XMLM-XL featured all-you-can-eat metal, 24 hours a day. As soon as I found this channel, I was in heaven. Slayer is certainly something you don’t hear on any stations in San Diego anymore. The fast-paced pounding of the double bass during “Threshold” was thoroughly impressive on my system at home. The chun-chun-chun moars of Kerry King’s guitar ripped through my MartinLogan speakers. Having heard the same song from my collection of Slayer CDs, there did not appear to be any large-scale loss of any pertinent metal grinding information via the XRT12. Perhaps you could hear a little glean on the high end with a bit of compression, but overall, the sound quality was nearly CD quality and far superior to most MP3s or terrestrial radio.

FM radio is the closes competitor to XM. Its advantages include being free of charge and easily received, even on very affordable hardware. The downsides are nearly too many to list. Commercial stop sets that last as long as 14 minutes (think Howard Stern), short playlists, no new successful formats in well over 10 years (‘70s rock oldies, Soul Oldies) and no local flavor, thanks to deregulation of radio in the mid-1990s.

Making your MP3 player work in your car is a breeze and the shuffle feature allows you to give a new world order to your favorite songs. What is lacking on an MP3 playlist is the human element of a DJ. While all radio suffers from DJs who get diarrhea of the mouth from time to time, much of what makes radio successful is that it is a companion. It has a human element and that keeps listeners tuned in.

Sirius is the best competitor to XM. Sirius has 65 channels (68 on XM) of music and 55 channels (39 on XM) of sports, news and talk radio. Prices are a little higher with Sirius at $12.95 monthly ($9.95/month on XM). Each additional radio you add service too is the same as with XM at $6.99 a month. There is a $10-15 set-up fee for each radio that is set up for both XM and Sirius. Some critics suggest the programming is better on Sirius, and Kenwood currently offers a Sirius component tuner. Overall, in terms of competition for the Polk XRT12, there are few. The XRT12’s audiophile-grade guts and innovative way of bringing new music into your life makes it a worthwhile component in a $2,500 theater, as well as one costing $2,500,000.

The Downside
This is going to be hard. Most of my beefs are with XM’s service and not so much the player itself. In a perfect world, this tuner would also receive Sirius satellite, as both systems offer pretty strong, unique programming. For the hardcore music or sports junkie, it is perfectly reasonable to have subscriptions to both systems, depending on what kind of car you drive. It is possible many AVR readers already have subscriptions to both services. I fully understand this “downside” is an expensive one in terms of licensing and implementation and perhaps I am talking about a more expensive, bigger brother product for Polk. If they get inspired to make, say, a $599 version, be sure to also have a tuner for Internet radio, which will allow for even more niche programming in the same component without sacrificing the ease of use of the XRT12.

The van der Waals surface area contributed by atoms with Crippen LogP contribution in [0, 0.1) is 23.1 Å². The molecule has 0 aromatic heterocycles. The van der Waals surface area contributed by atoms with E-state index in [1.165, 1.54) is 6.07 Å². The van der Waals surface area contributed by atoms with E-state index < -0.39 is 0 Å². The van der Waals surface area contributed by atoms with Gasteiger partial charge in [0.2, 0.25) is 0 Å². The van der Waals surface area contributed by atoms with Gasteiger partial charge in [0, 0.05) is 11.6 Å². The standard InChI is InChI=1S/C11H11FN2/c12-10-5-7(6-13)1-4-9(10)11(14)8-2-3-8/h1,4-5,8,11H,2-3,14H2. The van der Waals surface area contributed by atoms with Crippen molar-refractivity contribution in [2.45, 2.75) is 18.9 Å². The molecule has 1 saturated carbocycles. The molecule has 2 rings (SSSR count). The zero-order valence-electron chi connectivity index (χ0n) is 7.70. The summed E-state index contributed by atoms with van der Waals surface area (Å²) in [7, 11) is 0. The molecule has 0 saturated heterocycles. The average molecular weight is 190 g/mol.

The player needs to add different video outputs other than composite video. I had to run an ugly composite video line from my preamp to my projector in order to view the onscreen display for this tuner. It would be much better if component video or S-video outputs were offered, so that you do not have to add more wires to your system when it is configured like mine.

With all the cool blue lights everywhere on the front panel of this tuner, it makes little sense that there is no backlit display, light or glow-in-the-dark buttons for the remote. The scrolling text for the onscreen display that you can view on your TV reminds me of my old-school Atari 2600. The scrolling upwards of the song information can make you dizzy; it would be nice if you could just have the info change when the song changes. I know that the scrolling prevents burn-in with your TV, but most modern TV sets would have to be left on for days before that happens.

At the time of writing this article, the XRT12 is one of only a few real offerings for audio enthusiasts looking to add satellite radio to their home theaters. Polk uses similar high-quality parts to what you would find in a good CD player and the XRT12 is impressive with its dynamic and realistic sound reproduction. For me, XM is for now the better of the two satellite radio services, especially if you are into more music than talk radio or sports programming. The advantages of satellite are many, especially when compared to FM.

If you have satellite radio in your car and have learned to love it, the Polk XRT12 is an affordable way to bring lots of excellent programming into your home theater. If you have never really played with satellite radio but have heard all of the hype, you might consider the nominal price of the Polk XRT12 for your AV system. Your system exists to play back excellent content and the XRT12 delivers it all day, every day, in ways we couldn’t have imagined even five years ago. The Polk XRT12 is a guaranteed winner and a stellar value.
Manufacturer Polk Audio
Model XRT12 XM Satellite Radio Tuner
Reviewer Matthew Evert